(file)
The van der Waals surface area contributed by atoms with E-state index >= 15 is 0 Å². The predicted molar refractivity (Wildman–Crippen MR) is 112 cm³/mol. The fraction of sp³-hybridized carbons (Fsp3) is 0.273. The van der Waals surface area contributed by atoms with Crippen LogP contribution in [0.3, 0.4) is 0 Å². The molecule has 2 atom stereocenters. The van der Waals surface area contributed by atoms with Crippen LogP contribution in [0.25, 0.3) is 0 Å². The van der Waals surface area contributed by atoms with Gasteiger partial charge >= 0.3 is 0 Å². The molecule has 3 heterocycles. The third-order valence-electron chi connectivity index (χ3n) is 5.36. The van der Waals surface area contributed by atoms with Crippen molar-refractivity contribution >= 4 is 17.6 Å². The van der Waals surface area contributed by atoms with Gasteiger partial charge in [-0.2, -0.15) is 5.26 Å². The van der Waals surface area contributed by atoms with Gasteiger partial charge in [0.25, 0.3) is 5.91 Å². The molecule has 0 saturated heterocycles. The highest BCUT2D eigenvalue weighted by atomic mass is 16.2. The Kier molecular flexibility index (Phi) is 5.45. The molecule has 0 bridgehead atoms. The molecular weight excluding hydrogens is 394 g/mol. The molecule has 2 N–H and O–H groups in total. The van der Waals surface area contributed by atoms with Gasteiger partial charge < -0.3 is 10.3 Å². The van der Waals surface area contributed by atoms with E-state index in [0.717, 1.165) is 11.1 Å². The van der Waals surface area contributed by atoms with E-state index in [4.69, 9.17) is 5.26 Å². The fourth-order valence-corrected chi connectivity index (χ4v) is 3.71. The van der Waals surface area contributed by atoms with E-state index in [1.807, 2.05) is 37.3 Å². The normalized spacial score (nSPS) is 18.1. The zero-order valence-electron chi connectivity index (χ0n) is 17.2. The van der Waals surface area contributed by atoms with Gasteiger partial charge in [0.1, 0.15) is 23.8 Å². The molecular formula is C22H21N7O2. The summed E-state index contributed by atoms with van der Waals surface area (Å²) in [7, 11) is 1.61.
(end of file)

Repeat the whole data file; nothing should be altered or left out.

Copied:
The van der Waals surface area contributed by atoms with E-state index >= 15 is 0 Å². The predicted molar refractivity (Wildman–Crippen MR) is 112 cm³/mol. The fraction of sp³-hybridized carbons (Fsp3) is 0.273. The van der Waals surface area contributed by atoms with Crippen LogP contribution in [0.3, 0.4) is 0 Å². The molecule has 2 atom stereocenters. The van der Waals surface area contributed by atoms with Crippen LogP contribution in [0.25, 0.3) is 0 Å². The van der Waals surface area contributed by atoms with Gasteiger partial charge >= 0.3 is 0 Å². The molecule has 3 heterocycles. The third-order valence-electron chi connectivity index (χ3n) is 5.36. The van der Waals surface area contributed by atoms with Crippen molar-refractivity contribution >= 4 is 17.6 Å². The van der Waals surface area contributed by atoms with Gasteiger partial charge in [-0.2, -0.15) is 5.26 Å². The van der Waals surface area contributed by atoms with Gasteiger partial charge in [0.25, 0.3) is 5.91 Å². The molecule has 0 saturated heterocycles. The highest BCUT2D eigenvalue weighted by atomic mass is 16.2. The Kier molecular flexibility index (Phi) is 5.45. The molecule has 0 bridgehead atoms. The molecular weight excluding hydrogens is 394 g/mol. The molecule has 2 N–H and O–H groups in total. The van der Waals surface area contributed by atoms with Gasteiger partial charge < -0.3 is 10.3 Å². The van der Waals surface area contributed by atoms with E-state index in [0.717, 1.165) is 11.1 Å². The van der Waals surface area contributed by atoms with E-state index in [4.69, 9.17) is 5.26 Å². The fourth-order valence-corrected chi connectivity index (χ4v) is 3.71. The van der Waals surface area contributed by atoms with E-state index in [1.807, 2.05) is 37.3 Å². The normalized spacial score (nSPS) is 18.1. The zero-order valence-electron chi connectivity index (χ0n) is 17.2. The van der Waals surface area contributed by atoms with Gasteiger partial charge in [0.1, 0.15) is 23.8 Å². The molecular formula is C22H21N7O2. The summed E-state index contributed by atoms with van der Waals surface area (Å²) in [7, 11) is 1.61.